For starters, his instincts, awareness and leaping ability will make him an above-the-rim player off cuts, lobs and weak-side putbacks. When he anticipates a play, it's usually too late for opponents to recover and challenge him.
In addition, he has a promising jump shot that looks comfortable but not spectacular. He shot 34 percent from three-point land in each of his last two seasons at Stanford, and according to DraftExpress.com's Mike Schmitz, he shot the ball well during the L.A. Clippers' mini-combine: "Huestis shot it with confidence all day and seems to be improving in that area."
Consistent outside shooting would dramatically solidify his chances of holding a spot in the league.
It's worth remembering that Huestis is a smart player and a hard worker, one who will do all the little things throughout games and practices to help make the team better.
"I'm a dirty work guy, I like to do all the little things, defense, rebounding. I'm going to come in, be a glue guy, and just help the team win," Huestis told reporters in a predraft media session.
He's a well-spoken young man, and he understands what it takes to transition from a power forward playing style to a small forward role. "The three is definitely my natural position at the next level," he said.
Huestis will make the right plays on offense, limit his mistakes and play alert in all other phases.
The top area that will limit Huestis' playing time and productivity is his shot-creating ability. It's tough for a coach to justify keeping a non-skilled small forward on the floor for lengthy periods of time.
Before the draft, Phoenix Suns general manager Ryan McDonough explained that Huestis will need to work on his ball-handling skills in order to make the most of his pro career.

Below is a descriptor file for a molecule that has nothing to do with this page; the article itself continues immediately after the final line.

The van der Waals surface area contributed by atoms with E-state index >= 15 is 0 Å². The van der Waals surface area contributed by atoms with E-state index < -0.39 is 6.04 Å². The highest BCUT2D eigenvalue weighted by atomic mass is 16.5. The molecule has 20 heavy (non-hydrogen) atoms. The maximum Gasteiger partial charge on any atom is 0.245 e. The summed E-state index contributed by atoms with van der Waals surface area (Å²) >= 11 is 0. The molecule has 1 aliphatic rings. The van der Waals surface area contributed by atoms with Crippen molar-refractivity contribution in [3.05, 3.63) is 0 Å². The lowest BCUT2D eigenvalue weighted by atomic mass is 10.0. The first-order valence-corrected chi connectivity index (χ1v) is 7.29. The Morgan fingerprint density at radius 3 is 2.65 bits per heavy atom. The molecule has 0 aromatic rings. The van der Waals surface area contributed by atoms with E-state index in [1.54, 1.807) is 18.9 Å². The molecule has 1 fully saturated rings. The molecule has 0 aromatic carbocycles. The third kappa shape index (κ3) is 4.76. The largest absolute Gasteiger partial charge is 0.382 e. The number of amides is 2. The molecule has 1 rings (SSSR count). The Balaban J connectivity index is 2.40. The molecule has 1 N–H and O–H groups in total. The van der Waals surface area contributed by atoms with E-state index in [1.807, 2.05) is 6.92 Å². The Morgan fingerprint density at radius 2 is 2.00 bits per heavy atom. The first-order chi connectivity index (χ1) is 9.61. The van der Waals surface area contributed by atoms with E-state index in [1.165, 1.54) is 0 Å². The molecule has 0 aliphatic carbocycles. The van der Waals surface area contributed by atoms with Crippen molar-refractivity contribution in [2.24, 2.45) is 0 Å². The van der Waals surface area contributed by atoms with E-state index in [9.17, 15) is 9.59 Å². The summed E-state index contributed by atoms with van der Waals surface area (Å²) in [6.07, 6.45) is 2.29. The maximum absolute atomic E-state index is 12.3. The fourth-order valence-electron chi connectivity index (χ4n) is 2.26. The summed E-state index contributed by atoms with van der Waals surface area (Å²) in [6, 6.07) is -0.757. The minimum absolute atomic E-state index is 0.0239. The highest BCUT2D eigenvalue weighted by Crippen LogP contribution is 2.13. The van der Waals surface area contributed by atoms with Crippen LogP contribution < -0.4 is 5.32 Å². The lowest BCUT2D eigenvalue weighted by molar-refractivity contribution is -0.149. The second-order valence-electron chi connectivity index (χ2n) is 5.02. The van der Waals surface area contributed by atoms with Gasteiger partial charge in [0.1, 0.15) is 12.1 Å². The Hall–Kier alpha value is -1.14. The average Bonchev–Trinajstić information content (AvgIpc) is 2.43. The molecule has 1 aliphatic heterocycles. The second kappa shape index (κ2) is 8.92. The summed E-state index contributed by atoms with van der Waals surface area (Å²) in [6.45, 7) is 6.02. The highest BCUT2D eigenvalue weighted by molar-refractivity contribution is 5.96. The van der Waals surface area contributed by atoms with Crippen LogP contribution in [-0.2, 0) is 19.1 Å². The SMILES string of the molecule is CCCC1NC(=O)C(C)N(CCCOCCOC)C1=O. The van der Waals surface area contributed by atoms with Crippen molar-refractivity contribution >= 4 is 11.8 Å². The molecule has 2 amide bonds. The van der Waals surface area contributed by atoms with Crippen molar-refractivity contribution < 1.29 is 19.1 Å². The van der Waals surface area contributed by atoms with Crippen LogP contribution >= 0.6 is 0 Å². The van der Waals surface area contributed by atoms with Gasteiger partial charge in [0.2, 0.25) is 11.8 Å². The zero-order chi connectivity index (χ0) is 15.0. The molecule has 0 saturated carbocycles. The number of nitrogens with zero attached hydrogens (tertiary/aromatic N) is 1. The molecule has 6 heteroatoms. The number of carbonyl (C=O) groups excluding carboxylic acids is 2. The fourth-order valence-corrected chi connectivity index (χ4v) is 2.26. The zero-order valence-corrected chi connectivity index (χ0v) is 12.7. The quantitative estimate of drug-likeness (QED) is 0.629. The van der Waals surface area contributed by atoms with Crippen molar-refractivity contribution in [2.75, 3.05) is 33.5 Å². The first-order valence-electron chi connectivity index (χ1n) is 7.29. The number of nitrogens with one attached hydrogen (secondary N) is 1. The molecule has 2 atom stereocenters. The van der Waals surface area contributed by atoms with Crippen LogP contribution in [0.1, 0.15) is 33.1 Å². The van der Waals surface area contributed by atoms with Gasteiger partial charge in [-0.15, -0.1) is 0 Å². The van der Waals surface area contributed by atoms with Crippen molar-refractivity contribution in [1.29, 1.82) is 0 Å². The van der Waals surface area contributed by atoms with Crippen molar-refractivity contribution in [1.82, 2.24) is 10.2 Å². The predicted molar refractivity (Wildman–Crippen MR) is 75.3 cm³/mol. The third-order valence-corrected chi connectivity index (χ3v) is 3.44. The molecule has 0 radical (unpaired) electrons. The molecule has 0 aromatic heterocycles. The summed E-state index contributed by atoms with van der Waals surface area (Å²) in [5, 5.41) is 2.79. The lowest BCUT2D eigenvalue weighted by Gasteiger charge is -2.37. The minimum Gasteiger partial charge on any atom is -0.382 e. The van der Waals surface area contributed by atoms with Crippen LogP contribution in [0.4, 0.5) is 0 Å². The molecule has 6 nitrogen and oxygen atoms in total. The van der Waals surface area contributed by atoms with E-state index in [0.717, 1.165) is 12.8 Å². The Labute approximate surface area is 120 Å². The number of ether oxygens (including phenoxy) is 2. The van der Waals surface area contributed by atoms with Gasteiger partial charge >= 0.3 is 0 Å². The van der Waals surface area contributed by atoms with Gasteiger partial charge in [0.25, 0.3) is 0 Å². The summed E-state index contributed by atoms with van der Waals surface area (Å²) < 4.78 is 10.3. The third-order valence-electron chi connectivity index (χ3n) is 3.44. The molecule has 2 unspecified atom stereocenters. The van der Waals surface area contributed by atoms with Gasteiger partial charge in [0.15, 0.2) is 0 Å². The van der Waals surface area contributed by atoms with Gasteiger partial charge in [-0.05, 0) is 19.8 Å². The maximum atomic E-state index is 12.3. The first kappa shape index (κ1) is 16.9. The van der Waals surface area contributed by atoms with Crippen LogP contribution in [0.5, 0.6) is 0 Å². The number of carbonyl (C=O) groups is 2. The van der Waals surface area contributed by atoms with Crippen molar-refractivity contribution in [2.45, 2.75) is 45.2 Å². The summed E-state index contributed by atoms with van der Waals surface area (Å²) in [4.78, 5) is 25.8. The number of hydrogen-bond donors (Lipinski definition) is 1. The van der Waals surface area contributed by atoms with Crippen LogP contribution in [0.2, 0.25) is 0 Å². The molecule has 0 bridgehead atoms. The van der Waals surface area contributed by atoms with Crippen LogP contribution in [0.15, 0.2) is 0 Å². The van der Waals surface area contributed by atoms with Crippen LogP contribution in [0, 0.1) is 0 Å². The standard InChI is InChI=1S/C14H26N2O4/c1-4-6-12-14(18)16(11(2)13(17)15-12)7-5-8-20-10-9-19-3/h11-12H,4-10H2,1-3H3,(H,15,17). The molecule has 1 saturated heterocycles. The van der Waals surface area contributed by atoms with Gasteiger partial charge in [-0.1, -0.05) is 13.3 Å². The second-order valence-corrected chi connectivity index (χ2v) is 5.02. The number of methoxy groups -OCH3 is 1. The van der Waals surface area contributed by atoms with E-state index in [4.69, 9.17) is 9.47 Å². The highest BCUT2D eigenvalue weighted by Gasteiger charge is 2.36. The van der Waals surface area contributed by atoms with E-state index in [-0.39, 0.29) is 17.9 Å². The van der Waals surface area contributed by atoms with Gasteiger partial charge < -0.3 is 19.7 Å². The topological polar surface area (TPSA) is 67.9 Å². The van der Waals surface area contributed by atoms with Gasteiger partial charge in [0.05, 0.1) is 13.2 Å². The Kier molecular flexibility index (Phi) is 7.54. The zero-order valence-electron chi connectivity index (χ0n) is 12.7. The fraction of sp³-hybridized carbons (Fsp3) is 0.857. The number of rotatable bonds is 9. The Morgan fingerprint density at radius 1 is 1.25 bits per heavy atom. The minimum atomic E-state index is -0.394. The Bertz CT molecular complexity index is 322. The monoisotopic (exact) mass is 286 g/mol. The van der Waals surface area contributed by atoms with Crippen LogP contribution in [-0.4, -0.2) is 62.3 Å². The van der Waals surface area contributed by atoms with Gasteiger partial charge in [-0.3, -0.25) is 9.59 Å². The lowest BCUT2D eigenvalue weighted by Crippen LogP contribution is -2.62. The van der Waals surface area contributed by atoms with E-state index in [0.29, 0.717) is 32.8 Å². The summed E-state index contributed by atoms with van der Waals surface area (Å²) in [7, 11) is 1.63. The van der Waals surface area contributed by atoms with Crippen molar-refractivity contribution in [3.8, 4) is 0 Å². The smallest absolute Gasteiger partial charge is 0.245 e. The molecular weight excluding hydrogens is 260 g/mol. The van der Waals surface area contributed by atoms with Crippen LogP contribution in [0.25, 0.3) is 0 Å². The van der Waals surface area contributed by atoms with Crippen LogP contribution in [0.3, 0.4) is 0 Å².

"The challenge is usually developing ball skills, and that's where Josh will have to keep improving." McDonough told reporters. "You know, working on his handle, making plays away from the basket."
While he works on that, he should also keep polishing his outside jumper. He can't afford to have some of the slumps he endured in college. It's a "make it or sit" league.
Huestis may have to work and scrap just to maintain a roster spot early in his rookie year. And even if he does make the team, his minutes would be mostly in an energy and defensive role.
Ultimately, his defense and improved shooting should win the coaching staff over and give him a chance to be a surprising second-tier newcomer.
If the early endeavors go well, there's no reason to think he can't remain a part of the rotation for years, albeit in the back end of the rotation.
Schmitz suggests that Huestis' entire package, including the intangibles, will make him a long-term factor:
Really think Huestis can play in the league. Guards mult positions, great athlete, has mechanics to make shots, good kid. Will play a role.— Mike Schmitz (@Mike_Schmitz) May 22, 2014
It wouldn't be fair to project his career stats, especially when most of his game is predicated on incalculable defensive work and hustle plays. Just take comfort in that he possesses the chops to influence the game on both ends.